What is the Cancer Genetics Program?
A family history of cancer has long been known as a strong risk factor for the development
of cancer. This has been confirmed by recent discoveries of genes that can significantly
increase an individual's risk to develop cancer.
Individuals are often confused about their genetic risks. They want to know if they
are at increased risk, what steps they can take to reduce those risks, and whether
they are candidates for genetic testing.
The Cancer Genetics Program was created to answer these questions. We provide comprehensive
cancer risk assessment, genetic counseling, personalized cancer screening recommendations
and, if appropriate, genetic testing.
What is genetic counseling?
Genetic counselors are healthcare professionals with specialized graduate degrees
and experience in the areas of medical genetics and counseling. Cancer genetic counseling
involves a discussion of your personal and/or family history of cancer.
What is discussed during a genetic counseling appointment?
The initial 1.5- 2-hour meeting with a genetic counselor will focus on any questions
and concerns you have about your and your family's risk of cancer, what steps may
be taken to reduce your risk of cancer and if any genetic testing may be appropriate
to determine if you have a change in a cancer susceptibility gene.
To provide you with the most comprehensive information regarding your cancer risk
assessment and available genetic testing, the genetic counselor will be asking about
your personal and family history.
It is important to gather information about your family prior to the meeting so
that during the consultation the genetic counselor can give you an accurate risk
assessment based on your personal and family history. We will be asking you about
your FIRST-DEGREE RELATIVES (parents, siblings, children), your SECOND-DEGREE RELATIVES
(nieces, nephews, aunts, uncles, grandparents, half-siblings), and your THIRD-DEGREE
RELATIVES (first-cousins, great-aunts, great-uncles, great-grandparents, half-aunts,
half-uncles). It is important to obtain information about both your maternal and
paternal relatives. To help in gathering this information, please see The Family
History Questionnaire for Cancer Genetic Evaluation worksheet.
We realize it may be difficult to obtain all of this information; gather as much
as you can. Please come to the meeting regardless of the detail of knowledge of
your family history. The counselor can work with you and any information you have
and you will still benefit from the meeting.
Does genetic counseling require genetic testing?
No. Genetic testing may not be useful for everyone receiving genetic counseling.
The decision to pursue testing is a personal one and entirely up to you. During
the session the risks, benefits and limitations of genetic testing will be discussed
to help you make that decision. For individuals who wish to proceed with genetic
testing a small blood sample will be required.
If there is a previously identified genetic mutation in your family, a copy of the
report would be needed for the initial genetic counseling session. Genetic testing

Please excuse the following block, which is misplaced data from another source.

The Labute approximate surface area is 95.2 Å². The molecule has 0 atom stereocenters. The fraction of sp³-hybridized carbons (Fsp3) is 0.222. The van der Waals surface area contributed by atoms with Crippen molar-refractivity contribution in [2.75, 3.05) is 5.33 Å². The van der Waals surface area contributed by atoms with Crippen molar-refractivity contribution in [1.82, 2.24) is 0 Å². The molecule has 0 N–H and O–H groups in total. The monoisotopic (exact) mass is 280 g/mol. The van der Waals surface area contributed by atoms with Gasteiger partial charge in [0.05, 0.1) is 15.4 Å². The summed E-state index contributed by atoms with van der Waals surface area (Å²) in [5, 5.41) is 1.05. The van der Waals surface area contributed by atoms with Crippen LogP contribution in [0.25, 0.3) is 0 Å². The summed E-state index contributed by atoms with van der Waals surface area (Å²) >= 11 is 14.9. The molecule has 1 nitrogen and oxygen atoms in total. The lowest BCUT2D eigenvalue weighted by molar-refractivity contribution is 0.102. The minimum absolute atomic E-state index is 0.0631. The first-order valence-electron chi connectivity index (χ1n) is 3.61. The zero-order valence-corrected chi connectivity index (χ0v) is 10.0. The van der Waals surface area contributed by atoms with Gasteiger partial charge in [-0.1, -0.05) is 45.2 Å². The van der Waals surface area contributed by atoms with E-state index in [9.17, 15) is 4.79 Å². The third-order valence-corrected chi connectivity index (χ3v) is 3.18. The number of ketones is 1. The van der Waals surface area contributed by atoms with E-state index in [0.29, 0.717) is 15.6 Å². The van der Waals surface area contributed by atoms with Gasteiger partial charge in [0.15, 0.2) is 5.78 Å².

cannot be done without this information.
Who will benefit from the Cancer Genetics Program?
The Cancer Genetic Program is appropriate for men and women who are concerned about
their risk to develop cancer, regardless of family history. The program is especially
important for individuals with a personal and/or family history of:
a cancer diagnosis at an early age, especially breast, colon, or uterine diagnosed
under age 50
ovarian cancer, at any age
two or more cancers in an individual or family
a rare or unusual cancer diagnosis
breast and/or ovarian cancer at any age and are of Ashkenazi Jewish ancestry
As more and more people see the value of genetic testing for cancer risk some people
worry that their health insurance and/or employers might use the results of these
tests to discriminate against them. Recognizing the value of genetic information
to patients and doctors, governments both at the federal and state levels have specific
legal protections in place preventing genetic discrimination.
• GINA – Genetic Information Nondiscrimination Act 2008
• What GINA does not do:
- Prohibits group and individual health insurers from using a person’s genetic information
in determining eligibility or premiums
- Prohibits an insurer from requesting or requiring that a person undergo a genetic
- Prohibits employers from using a person’s genetic information in making employment
decision such as hiring, firing, job assignments, or any other terms of employment
- Prohibits employers from requesting, requiring, or purchasing genetic information
about persons or their family members
- Does not cover life, disability, or long-term-care insurance
- Does not mandate coverage for any particular test or treatment
- Does not prevent healthcare providers from recommending genetic testing to their
- Does not prohibit medical underwriting based on current health status
- Does not apply to members of the military
In New York State, results of genetic tests are not to be given to any physician
or family member without the written informed consent of the person to whom such
genetics test relates, per N.Y. Civil Rights Law § 79-I.
To make an appointment, please contact us at:
Cancer Genetic Program
Mount Sinai St. Luke’s Hospital
1090 Amsterdam Ave,
New York, NY 10026
Cancer Genetic Program
Mount Sinai Roosevelt Hospital
Alexandra Lucy, MS, GC
425 West 59th Street, Suite 7A
New York, NY 10019